Catches you up on headline names and warns to watch out for extremists who push hate and paranoia by educating yourself. Totally interesting and enlightening

    4 out of 5 people found this review helpful.

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  • Anonymous

    Posted May 15, 2010

    A "Wingnut" Encyclopedia

    In this simple-to-read text, the Author successfully identifies a range of so-called "Wingnut" characters--including popular political commentators--for his readers and tries to chronicle the path of individual wingnut arguments. While numerous groups/ideas are identified, the reader is left wanting more in terms of substance. It also seems that, right or wrong, a disproportionate amount of time is spent on right-wing nuts, with a few leftist nuts thrown in for good measure.

    It is a good read for somebody looking for an overview of various radical groups and thinkers and could also be reaffirming for moderates who view parties as moving increasingly towards the left and right.

    3 out of 4 people found this review helpful.

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  • Anonymous

    Posted October 22, 2010

    I Also Recommend:

    only 1/3 true.

    Keith Olberman is a joke. That this book puts Beck and Palin in a category with 'Pinhead' Olberman is a joke. I guess Beck is crazy because he actually calls out these crazy liberals by playing video and audio of these freaks saying radical BS. Keep in mind he doesn't take it out of context like the lamestream media. I watch Olberman because it's fun to watch a turd stroke out in anger every night about nonsense. At least Beck and Palin have substance.

    2 out of 20 people found this review helpful.

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  • Anonymous

    Posted April 7, 2010

    HATERS

    glenn beck haters!!!

    2 out of 15 people found this review helpful.

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  • Anonymous

    Posted November 14, 2012

    T

    Would one qualify as a wingnut by sitting in Rev. Wrights church for twenty years?

    1 out of 2 people found this review helpful.

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  • Anonymous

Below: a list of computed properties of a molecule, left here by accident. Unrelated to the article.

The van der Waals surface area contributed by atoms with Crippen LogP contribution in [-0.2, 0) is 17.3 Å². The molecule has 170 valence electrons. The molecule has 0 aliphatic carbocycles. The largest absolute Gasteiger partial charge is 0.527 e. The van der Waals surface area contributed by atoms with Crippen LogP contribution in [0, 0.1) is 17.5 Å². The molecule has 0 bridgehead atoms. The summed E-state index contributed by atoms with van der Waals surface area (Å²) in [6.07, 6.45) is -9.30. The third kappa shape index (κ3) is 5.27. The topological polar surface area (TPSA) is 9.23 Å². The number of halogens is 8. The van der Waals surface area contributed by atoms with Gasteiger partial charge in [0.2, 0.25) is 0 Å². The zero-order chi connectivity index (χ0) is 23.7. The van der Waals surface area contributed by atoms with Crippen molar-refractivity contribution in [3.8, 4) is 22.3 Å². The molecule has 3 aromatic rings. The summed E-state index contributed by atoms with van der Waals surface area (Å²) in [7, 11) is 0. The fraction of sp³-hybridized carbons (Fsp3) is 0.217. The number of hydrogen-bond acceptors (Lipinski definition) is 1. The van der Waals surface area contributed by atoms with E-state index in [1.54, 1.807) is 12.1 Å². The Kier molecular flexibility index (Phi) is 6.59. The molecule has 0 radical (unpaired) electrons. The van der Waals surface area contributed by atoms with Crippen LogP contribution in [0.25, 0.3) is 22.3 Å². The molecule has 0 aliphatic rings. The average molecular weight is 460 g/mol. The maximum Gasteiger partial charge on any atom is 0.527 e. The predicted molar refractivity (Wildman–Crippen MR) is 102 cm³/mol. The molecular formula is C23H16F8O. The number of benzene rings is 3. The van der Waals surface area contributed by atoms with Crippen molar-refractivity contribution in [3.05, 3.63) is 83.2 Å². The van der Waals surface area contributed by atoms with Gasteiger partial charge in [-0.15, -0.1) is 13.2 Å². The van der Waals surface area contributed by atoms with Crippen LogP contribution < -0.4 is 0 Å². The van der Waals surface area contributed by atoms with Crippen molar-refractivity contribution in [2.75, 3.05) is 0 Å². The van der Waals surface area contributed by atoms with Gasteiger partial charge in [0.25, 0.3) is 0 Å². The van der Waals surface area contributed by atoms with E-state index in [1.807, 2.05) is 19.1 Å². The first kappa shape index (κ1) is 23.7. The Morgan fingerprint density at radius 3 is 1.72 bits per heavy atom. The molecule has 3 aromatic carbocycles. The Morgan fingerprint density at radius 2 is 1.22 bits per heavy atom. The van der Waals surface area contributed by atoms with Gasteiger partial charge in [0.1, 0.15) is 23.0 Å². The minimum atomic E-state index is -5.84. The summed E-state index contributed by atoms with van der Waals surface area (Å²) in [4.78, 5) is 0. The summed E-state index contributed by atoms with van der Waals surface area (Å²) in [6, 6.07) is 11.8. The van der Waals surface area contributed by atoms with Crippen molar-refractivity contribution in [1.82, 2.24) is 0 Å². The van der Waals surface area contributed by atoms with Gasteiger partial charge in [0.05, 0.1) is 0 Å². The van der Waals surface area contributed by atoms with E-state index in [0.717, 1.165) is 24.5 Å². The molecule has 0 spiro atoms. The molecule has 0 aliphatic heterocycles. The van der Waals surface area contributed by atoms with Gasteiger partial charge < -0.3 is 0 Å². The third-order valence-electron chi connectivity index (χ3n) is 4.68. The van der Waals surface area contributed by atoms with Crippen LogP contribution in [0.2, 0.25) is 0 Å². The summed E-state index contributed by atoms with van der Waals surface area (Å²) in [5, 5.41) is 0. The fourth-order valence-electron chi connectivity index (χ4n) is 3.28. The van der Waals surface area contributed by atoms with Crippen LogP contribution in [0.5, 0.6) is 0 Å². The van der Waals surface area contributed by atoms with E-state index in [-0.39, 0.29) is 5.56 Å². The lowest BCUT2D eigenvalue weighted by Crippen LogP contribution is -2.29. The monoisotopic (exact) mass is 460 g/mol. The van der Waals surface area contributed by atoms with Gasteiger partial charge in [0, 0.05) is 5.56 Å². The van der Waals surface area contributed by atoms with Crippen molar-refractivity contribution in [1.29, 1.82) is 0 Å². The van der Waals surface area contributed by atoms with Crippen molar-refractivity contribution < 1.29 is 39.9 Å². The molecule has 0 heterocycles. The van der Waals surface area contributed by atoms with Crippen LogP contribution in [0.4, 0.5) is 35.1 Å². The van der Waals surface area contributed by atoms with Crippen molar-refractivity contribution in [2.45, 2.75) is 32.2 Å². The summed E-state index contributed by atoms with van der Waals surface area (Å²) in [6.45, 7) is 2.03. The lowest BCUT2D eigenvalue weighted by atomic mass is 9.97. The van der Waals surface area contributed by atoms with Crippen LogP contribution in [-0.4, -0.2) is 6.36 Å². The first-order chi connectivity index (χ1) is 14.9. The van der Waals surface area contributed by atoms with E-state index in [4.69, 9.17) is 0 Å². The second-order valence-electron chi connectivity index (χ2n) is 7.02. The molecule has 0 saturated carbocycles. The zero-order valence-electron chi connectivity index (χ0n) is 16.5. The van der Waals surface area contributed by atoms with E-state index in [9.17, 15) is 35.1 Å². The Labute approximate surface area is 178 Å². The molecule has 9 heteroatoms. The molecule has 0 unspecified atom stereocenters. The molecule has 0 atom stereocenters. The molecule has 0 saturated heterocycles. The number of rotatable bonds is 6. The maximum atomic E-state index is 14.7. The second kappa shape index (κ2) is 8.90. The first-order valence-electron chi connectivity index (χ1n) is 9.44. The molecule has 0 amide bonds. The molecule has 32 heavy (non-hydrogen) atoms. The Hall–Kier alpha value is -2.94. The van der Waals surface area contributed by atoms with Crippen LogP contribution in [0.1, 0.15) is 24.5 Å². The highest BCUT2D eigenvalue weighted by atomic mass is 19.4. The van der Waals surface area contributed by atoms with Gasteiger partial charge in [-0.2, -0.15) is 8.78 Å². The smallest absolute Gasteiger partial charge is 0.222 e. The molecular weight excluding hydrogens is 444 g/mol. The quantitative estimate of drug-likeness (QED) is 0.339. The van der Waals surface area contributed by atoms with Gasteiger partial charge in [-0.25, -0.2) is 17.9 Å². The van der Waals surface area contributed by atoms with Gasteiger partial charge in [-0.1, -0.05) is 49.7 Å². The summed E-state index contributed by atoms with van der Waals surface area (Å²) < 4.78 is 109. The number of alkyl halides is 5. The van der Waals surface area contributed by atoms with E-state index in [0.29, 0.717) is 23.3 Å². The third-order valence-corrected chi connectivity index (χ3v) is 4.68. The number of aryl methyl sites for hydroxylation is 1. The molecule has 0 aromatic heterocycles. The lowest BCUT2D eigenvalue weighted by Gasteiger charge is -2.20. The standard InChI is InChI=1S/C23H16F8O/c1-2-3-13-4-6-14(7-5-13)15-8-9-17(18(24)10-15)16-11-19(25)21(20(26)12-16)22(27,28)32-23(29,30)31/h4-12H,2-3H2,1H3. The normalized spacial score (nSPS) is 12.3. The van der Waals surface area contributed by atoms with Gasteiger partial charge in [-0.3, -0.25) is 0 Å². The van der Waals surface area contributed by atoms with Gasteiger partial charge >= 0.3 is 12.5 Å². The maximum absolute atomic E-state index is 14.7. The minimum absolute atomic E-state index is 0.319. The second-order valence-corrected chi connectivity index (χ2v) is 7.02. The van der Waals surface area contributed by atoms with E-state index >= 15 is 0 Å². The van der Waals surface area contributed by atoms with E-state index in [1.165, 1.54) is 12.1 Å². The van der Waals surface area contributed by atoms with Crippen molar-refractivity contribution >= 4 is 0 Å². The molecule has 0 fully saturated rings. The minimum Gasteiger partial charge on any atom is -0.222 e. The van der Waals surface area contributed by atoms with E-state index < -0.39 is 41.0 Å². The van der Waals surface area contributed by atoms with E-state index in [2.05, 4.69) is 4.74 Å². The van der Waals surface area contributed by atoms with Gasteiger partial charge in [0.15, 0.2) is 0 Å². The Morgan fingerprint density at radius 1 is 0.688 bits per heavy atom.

Posted February 20, 2012

    Good read.

    First started to hear John Avlon talk on POTUS with Pete Dominick and was fascinated by Mr. Avlon's centrist views. I bought this book and couldn't put it down. Can't wait to read another by him.

    And for the record, Olbermann, Limbaugh, and Beck are in the same class just different sides.

    1 out of 2 people found this review helpful.

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  • Posted February 14, 2010

    Same Old Same Old

    Just another boring thoughtless book attempting to capitalize on the rampant partisanship and unfair and unbalanced agenda pushing media.

    Nothing new. Everything borrowed. Everything blue.

    1 out of 16 people found this review helpful.

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  • Anonymous

    Posted December 6, 2011

    Excellent and entertaining

    Enjoy reading

    0 out of 2 people found this review helpful.

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  • Anonymous

    Posted March 11, 2010

    No text was provided for this review.

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    Posted April 29, 2010

    No text was provided for this review.

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    Posted January 16, 2011

    No text was provided for this review.

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    Posted January 16, 2011

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    Posted March 24, 2010

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    Posted November 10, 2010

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    Posted June 23, 2010

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    Posted November 5, 2010